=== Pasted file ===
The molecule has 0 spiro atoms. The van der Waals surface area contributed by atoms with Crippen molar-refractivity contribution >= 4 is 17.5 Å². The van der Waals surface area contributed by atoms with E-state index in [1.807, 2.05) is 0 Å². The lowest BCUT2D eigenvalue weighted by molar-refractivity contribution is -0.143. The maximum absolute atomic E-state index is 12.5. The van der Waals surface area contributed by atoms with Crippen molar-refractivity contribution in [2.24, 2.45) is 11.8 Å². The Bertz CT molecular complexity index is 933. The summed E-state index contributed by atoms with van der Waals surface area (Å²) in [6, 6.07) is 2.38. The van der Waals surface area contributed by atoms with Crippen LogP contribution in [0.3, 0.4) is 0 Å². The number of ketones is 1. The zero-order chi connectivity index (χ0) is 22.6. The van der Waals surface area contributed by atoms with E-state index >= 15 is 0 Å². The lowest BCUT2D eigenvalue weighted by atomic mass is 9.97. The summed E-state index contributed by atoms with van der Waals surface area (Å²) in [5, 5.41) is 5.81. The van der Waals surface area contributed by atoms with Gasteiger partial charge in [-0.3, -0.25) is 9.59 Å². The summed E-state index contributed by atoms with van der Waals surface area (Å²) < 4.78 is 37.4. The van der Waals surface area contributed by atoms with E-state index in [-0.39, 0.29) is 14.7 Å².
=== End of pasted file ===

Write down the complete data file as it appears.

The molecule has 0 spiro atoms. The van der Waals surface area contributed by atoms with Crippen molar-refractivity contribution >= 4 is 17.5 Å². The van der Waals surface area contributed by atoms with E-state index in [1.807, 2.05) is 0 Å². The lowest BCUT2D eigenvalue weighted by molar-refractivity contribution is -0.143. The maximum absolute atomic E-state index is 12.5. The van der Waals surface area contributed by atoms with Crippen molar-refractivity contribution in [2.24, 2.45) is 11.8 Å². The Bertz CT molecular complexity index is 933. The summed E-state index contributed by atoms with van der Waals surface area (Å²) in [6, 6.07) is 2.38. The van der Waals surface area contributed by atoms with Crippen LogP contribution in [0.3, 0.4) is 0 Å². The number of ketones is 1. The zero-order chi connectivity index (χ0) is 22.6. The van der Waals surface area contributed by atoms with E-state index >= 15 is 0 Å². The lowest BCUT2D eigenvalue weighted by atomic mass is 9.97. The summed E-state index contributed by atoms with van der Waals surface area (Å²) in [5, 5.41) is 5.81. The van der Waals surface area contributed by atoms with Gasteiger partial charge in [-0.3, -0.25) is 9.59 Å². The summed E-state index contributed by atoms with van der Waals surface area (Å²) < 4.78 is 37.4. The van der Waals surface area contributed by atoms with E-state index in [-0.39, 0.29) is 14.7 Å².